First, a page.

According to the district attorney, Officer Dennis fled after assaulting Mr. Hollinden. Two days later, Mr. Brown said, Officer Dennis went to the 112th Precinct station and identified himself as an officer in the Brooklyn North Narcotics Division. He said a man had pushed him during a traffic dispute in the area and asked whether anyone had filed a complaint. He also pointed out scuff marks on the back of his car to an officer from the Department’s Internal Affairs Bureau, which investigated the case.

District Attorney Brown said that the incident came to light because an eyewitness jotted down the license plate number of the defendant’s car. Mr. Hollinden sustained a cut in his head that required five staples, cranial bleeding and a herniated disc, according to the district attorney.

“The guy escaped the car, but not the driver,” said Kevin Ryan, the district attorney’s spokesman.

Alexis Chaparro Get's Only 10 Years for Murder

Outraged shouts echoed in a Riverhead courtroom Wednesday after a New York City Police Academy instructor pleaded guilty to killing his fiancee in a deal that will send him to prison for 10 years.

Alexis Chaparro, 28, had initially been charged with second-degree murder after police found Sonia Garcia, 27, also a New York Police Department officer, shot to death in the bedroom of their Bay Shore home last year. The maximum penalty for second-degree murder is 25 years to life in prison. Chaparro pleaded guilty to second-degree manslaughter.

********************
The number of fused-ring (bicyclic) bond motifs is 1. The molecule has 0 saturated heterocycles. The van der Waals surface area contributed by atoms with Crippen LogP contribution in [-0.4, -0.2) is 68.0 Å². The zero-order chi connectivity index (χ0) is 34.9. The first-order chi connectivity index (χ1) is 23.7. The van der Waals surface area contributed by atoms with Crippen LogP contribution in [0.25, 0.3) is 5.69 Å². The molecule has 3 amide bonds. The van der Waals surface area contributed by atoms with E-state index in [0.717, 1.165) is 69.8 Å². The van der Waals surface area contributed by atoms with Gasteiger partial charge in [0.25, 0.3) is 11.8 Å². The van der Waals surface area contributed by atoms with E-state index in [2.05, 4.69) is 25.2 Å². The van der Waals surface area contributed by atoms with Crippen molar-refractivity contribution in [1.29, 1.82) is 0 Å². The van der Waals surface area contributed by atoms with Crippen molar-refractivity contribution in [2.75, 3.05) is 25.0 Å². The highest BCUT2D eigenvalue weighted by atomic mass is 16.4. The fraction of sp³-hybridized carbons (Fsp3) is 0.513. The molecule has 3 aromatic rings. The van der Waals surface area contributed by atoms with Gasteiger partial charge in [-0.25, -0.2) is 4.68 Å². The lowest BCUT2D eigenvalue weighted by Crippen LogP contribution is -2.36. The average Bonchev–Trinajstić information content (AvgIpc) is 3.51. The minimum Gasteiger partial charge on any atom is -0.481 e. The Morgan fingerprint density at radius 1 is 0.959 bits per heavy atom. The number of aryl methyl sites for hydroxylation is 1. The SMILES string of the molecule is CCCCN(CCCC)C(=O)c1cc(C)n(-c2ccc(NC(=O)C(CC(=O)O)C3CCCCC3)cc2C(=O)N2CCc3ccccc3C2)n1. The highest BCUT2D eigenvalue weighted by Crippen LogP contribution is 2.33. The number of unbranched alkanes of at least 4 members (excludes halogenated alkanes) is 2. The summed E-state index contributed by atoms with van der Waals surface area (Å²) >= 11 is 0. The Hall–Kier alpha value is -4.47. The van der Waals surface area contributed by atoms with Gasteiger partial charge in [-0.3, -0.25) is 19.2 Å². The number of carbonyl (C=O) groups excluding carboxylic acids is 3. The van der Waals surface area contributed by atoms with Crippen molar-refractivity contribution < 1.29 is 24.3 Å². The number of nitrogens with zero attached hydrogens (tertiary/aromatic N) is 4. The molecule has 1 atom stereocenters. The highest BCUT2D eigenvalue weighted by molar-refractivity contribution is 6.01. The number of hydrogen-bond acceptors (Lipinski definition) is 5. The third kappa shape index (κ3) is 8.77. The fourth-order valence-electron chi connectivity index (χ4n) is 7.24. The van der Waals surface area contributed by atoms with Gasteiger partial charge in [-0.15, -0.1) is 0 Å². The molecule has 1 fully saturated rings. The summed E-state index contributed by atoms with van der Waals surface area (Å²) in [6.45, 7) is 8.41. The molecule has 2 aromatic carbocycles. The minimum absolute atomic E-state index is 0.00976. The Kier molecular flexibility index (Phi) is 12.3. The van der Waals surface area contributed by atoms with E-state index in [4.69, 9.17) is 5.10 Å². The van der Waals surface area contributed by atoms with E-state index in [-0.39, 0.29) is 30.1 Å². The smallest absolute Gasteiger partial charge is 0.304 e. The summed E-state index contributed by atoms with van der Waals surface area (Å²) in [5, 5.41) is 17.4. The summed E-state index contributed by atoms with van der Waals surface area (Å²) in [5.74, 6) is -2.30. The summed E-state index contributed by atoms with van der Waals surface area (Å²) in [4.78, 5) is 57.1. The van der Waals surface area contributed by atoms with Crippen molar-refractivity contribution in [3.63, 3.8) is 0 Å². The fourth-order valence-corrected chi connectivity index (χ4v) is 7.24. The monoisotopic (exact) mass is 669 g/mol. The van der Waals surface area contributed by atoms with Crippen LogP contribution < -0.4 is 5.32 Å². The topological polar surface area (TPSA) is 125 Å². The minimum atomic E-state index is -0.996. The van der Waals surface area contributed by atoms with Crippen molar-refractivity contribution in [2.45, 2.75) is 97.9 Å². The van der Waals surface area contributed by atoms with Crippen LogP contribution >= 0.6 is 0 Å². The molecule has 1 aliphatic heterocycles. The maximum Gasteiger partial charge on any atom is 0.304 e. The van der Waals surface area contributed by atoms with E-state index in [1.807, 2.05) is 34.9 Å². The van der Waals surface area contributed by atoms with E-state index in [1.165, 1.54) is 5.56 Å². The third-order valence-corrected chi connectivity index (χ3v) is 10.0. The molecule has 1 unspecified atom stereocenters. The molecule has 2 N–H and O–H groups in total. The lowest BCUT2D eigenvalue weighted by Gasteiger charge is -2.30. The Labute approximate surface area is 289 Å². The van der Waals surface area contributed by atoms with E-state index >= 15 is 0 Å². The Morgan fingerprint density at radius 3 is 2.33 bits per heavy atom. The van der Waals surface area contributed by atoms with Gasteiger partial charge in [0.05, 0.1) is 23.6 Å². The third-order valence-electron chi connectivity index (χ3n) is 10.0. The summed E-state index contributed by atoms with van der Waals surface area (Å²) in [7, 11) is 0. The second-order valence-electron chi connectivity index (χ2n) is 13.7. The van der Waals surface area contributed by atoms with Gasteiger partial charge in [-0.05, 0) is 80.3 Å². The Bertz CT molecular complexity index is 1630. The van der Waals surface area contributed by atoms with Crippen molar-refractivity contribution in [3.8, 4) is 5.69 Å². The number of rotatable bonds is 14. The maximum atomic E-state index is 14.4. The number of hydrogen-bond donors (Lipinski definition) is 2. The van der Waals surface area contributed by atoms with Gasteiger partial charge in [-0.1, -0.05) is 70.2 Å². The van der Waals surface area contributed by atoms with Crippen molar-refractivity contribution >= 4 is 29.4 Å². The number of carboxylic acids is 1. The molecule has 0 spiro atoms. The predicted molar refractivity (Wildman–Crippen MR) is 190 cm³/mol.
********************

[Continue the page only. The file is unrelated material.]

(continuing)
Members of Garcia's family reacted angrily to what they called a lenient sentence, some weeping audibly in court, others shaking their heads or clutching their hair. At one point, the victim's brother Ramon Hernandez, 32, shouted expletives and lunged at Chaparro until a scrum of family members and court officers hustled him out the door.

This came shortly after Chaparro admitted that after being roused from sleep on the fatal night, he pulled his service pistol from beneath his pillow and fired it.

"What did you fire it at?" Assistant District Attorney Janet Albertson asked him.

"A shadow," Chaparro said.

Albertson then asked if he discovered that he'd just shot his fiancee.

"Yes," Chaparro murmured.

Outside court, Garcia's sister, Evelyn Hernandez, 26, of Park Slope, said Chaparro "basically got away with murder."

Hernandez said she now believes Chaparro killed Garcia because she discovered he was in the midst of a homosexual love affair.

"My sister walked in on him with another man," Hernandez said. "That's why she's dead."

But Albertson said police found no indication this was true. "After three months of investigation, there is no evidence to support that scenario," she said outside court.

Chaparro's lawyer, William Keahon of Islandia, declined to comment outside court. Keahon has consistently argued that his client only remembers falling asleep the night his fiancee was shot and killed, and that he had worried about burglars entering their home in the days leading up to her death.

Albertson called the plea deal the best the district attorney's office could do considering the shifting legal definition of the specific charge handed up by the grand jury, second-degree murder by depraved indifference.